IMC 2019: Sessions

Session 1253: The Monastic Dimension of Identity Politics: Hagiographical Rhetoric and the Construction of the Other, I

Wednesday 3 July 2019, 14.15-15.45

Sponsor:Institute for Medieval Studies, University of Leeds
Organiser:Emilia Jamroziak, Institute for Medieval Studies / School of History, University of Leeds
Moderator/Chair:Emilia Jamroziak, Institute for Medieval Studies / School of History, University of Leeds
Respondent:Massimo Rondolino, Department of Philosophy, Politics & Economics, Carroll University, Wisconsin
Paper 1253-aThe Second Renunciation: Meditative Retreat in Medieval Tibet
(Language: English)
David DiValerio, Department of History, University of Wisconsin-Milwaukee
David DiValerio, Department of History, University of Wisconsin-Milwaukee
Index terms: Hagiography, Monasticism
Paper 1253-bCommunal and Individual Monastic Identity in Gregory the Great's Dialogues
(Language: English)
Nikolas Hoel, Department of History, Northeastern Illinois University
Nikolas Hoel, Department of History, Northeastern Illinois University
Index terms: Hagiography, Monasticism
Paper 1253-cAlbertus Magnus, the Albert Legend, and the Legitimation of the Dominicans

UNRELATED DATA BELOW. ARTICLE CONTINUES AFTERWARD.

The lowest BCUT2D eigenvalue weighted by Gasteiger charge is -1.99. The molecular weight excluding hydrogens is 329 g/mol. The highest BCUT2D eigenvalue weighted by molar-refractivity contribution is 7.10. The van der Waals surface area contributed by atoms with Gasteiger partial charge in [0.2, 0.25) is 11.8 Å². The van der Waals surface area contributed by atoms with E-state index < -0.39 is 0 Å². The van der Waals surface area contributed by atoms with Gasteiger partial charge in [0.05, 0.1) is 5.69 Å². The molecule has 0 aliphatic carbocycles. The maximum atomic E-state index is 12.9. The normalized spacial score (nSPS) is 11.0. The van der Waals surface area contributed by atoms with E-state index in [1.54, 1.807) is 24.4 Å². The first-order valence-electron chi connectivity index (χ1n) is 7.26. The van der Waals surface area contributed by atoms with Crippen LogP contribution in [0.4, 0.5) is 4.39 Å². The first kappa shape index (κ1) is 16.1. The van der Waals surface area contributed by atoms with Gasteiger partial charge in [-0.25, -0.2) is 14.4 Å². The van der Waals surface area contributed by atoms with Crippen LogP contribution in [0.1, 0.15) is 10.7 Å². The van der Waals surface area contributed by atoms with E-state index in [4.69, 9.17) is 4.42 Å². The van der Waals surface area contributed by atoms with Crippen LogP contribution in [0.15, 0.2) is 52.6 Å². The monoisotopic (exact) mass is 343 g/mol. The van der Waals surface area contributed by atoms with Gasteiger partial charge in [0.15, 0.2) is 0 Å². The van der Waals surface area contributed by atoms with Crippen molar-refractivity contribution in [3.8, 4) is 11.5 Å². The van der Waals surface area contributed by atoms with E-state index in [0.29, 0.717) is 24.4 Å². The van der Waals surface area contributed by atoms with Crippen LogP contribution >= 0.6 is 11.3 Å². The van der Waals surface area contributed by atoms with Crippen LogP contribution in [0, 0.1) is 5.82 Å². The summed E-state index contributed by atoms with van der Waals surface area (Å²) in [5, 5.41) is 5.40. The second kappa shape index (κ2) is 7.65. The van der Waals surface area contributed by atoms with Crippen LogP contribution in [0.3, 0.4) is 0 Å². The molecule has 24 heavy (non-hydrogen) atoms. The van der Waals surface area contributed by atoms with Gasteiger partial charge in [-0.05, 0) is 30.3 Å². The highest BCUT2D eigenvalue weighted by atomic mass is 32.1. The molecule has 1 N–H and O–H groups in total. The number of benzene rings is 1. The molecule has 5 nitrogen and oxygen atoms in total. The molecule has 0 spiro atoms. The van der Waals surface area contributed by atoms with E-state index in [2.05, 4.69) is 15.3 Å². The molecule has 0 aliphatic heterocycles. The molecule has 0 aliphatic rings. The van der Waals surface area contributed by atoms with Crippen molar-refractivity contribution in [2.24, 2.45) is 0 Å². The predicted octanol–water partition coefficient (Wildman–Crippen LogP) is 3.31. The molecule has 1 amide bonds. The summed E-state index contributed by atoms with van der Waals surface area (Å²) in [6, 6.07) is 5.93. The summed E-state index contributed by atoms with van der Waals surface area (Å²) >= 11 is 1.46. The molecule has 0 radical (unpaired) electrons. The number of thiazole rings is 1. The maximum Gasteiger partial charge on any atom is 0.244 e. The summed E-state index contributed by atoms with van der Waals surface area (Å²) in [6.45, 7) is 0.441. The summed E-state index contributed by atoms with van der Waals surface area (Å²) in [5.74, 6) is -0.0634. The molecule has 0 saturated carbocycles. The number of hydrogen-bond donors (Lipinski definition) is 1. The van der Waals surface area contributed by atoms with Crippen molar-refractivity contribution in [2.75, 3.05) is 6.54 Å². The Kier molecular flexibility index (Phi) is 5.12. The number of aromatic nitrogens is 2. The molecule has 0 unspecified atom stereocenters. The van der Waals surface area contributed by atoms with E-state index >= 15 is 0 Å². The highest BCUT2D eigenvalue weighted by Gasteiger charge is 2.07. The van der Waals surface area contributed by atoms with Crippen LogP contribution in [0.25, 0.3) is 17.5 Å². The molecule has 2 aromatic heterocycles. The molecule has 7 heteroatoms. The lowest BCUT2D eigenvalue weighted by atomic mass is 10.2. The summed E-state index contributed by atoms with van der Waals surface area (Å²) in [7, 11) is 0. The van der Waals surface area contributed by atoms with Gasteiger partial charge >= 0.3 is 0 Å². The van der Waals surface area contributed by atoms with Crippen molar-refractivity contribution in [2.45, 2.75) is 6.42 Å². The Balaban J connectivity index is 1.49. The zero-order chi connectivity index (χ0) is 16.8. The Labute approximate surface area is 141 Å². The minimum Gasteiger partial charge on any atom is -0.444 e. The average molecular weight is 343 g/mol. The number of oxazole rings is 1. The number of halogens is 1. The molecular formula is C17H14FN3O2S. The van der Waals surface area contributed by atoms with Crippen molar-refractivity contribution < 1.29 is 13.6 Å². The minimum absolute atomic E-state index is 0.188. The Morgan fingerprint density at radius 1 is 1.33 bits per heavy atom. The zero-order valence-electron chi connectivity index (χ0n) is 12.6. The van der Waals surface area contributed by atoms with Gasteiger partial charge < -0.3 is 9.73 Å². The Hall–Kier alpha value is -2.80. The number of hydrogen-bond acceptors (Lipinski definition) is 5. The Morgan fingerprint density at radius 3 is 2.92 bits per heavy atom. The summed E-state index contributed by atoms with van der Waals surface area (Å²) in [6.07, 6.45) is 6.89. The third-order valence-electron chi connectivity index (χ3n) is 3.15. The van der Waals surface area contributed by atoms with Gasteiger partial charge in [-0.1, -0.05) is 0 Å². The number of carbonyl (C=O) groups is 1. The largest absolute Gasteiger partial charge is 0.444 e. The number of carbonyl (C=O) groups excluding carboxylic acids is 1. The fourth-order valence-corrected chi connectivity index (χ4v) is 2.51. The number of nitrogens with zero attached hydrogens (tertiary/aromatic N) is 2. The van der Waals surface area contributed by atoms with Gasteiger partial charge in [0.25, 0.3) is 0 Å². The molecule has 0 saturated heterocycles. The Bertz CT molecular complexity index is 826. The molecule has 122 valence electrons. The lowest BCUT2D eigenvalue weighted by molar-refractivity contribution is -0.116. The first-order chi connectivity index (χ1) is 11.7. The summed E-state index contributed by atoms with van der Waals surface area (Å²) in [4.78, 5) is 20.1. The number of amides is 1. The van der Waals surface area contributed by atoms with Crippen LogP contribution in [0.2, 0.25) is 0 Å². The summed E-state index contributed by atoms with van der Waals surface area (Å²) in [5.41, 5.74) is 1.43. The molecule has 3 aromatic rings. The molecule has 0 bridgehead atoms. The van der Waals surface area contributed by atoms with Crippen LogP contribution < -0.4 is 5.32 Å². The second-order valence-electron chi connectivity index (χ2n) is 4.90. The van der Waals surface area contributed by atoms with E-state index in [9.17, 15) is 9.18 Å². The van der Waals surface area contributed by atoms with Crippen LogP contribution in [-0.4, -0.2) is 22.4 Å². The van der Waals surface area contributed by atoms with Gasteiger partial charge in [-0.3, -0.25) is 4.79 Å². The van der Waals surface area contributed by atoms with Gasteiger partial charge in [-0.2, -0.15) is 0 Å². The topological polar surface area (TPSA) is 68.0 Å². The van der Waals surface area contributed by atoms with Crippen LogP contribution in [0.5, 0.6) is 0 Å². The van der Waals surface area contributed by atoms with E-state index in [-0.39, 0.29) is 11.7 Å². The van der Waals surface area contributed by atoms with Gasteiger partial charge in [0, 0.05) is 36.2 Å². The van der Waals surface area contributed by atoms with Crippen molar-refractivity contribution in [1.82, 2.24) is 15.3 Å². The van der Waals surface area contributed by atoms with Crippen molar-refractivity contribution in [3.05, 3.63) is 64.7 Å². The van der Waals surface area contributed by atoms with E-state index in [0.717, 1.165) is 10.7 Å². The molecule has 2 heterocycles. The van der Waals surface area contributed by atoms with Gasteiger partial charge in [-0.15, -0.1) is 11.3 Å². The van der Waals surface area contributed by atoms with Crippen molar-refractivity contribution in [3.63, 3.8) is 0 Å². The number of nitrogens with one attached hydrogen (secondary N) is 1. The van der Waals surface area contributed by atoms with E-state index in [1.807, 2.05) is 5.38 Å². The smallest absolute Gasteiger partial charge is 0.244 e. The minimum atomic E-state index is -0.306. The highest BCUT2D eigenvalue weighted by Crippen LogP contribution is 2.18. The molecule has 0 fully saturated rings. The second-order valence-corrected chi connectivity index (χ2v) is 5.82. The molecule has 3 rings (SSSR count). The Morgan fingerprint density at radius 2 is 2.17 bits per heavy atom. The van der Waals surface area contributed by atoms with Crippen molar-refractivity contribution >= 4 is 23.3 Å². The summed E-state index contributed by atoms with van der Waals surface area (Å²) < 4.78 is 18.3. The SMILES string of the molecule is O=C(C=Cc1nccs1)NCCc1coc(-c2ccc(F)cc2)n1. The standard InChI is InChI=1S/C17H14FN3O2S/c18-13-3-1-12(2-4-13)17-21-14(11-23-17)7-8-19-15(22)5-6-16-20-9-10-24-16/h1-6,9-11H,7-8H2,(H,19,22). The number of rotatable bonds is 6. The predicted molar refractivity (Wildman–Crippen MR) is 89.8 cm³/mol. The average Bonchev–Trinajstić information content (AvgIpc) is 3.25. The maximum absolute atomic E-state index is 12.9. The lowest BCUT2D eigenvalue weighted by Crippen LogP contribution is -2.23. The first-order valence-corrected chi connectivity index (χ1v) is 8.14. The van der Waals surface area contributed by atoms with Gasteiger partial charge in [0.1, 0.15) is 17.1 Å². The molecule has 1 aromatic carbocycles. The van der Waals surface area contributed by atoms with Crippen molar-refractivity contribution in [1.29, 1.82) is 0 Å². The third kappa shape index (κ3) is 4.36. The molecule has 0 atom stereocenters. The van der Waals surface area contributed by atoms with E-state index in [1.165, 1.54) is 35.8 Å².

(Language: English)
Scott Hendrix, Department of History, Carroll University, Wisconsin
Scott Hendrix, Department of History, Carroll University, Wisconsin
Index terms: Hagiography, Monasticism
Abstract

The aim of our sessions is to engage with the comparative approach to the empirical study of strategies for the construction of identity by members of ‘monastic’ communities, broadly constructed, across a plurality of religious traditions in the greater regions of pre-modern Europe and Asia. In particular, it seeks to understand how the production, distribution and reception of hagiographic material (written, visual, and in music) served as a tool for the implementation of ‘monastic’ dynamics of legitimation. Ultimately, the panel will expand our scholarly understanding of the cross-cultural processes that characterize religious communities’ notions of identity, further contributing also to the re-evaluation of our taxonomy as it challenges established notions of the categories ‘monk’/’monastic’ and ‘hagiography’. By bringing together scholars who work with the historical (material, textual) evidence of broadly understood monastic material in pre-modern Europe and Asia, together with scholars of religious studies we hope to bridge the gap between ’empirical’ and ‘theoretical’ that often limits discussions. This also includes the reflection over terminology that is intimately derivative of a European and Christian context. In order to provide space and engagement with the theoretical and terminological issues in each session we have formal responses that address themes from all the papers cross-comparatively.